One can only imagine the reaction of the crowd at the Walking Horse Celebration on Saturday night (September 2, 2006) when it was announced that there would be no grand champion class after ten days of showing.
The world's largest show for Tennessee Walking Horses had already been shut down for more than 28 hours the week before following a confrontation between USDA inspectors and trainers. The show had resumed, but the inspectors had the last call, so to speak, when inspectors rejected the majority of finalists for the grand championship on the grounds that they could not pass federally-mandated regulations defining how to identify a horse that has been made "sore" with chemicals or treatment to the pastern and/or pressure shoeing.
The three horses that did pass inspection were not shown. Whether this was voluntary or they were bribed is possibly a bigger concern right now than the condition of the horses themselves.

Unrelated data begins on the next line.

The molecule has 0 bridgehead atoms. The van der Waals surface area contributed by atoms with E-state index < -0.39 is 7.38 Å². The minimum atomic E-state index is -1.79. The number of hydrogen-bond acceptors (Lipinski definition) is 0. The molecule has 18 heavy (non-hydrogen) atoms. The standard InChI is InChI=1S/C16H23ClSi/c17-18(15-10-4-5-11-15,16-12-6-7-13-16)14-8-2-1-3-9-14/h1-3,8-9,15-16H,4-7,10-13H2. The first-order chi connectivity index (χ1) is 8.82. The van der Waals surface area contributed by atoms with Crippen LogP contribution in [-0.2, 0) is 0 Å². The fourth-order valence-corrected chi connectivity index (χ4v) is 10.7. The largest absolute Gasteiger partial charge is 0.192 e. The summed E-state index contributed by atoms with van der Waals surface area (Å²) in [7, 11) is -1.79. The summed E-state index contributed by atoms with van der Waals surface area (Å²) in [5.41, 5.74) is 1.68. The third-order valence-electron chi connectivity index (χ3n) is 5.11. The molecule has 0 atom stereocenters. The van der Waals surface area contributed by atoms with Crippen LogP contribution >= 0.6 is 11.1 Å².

According to the Walking Horse Report newspaper, several trainers of horses that had been declared sore then went into a schooling arena and had a mock show for assembled fans.
One trainer said he took his horse directly back to the barn because he feared for his safety. Show ring officials had to be escorted by law enforcement, according to the WHR.
Reports from The Tennessean and Walking Horse Report were used to compile this summary. The New York Times even reported on this embarrassing event in the horse show world.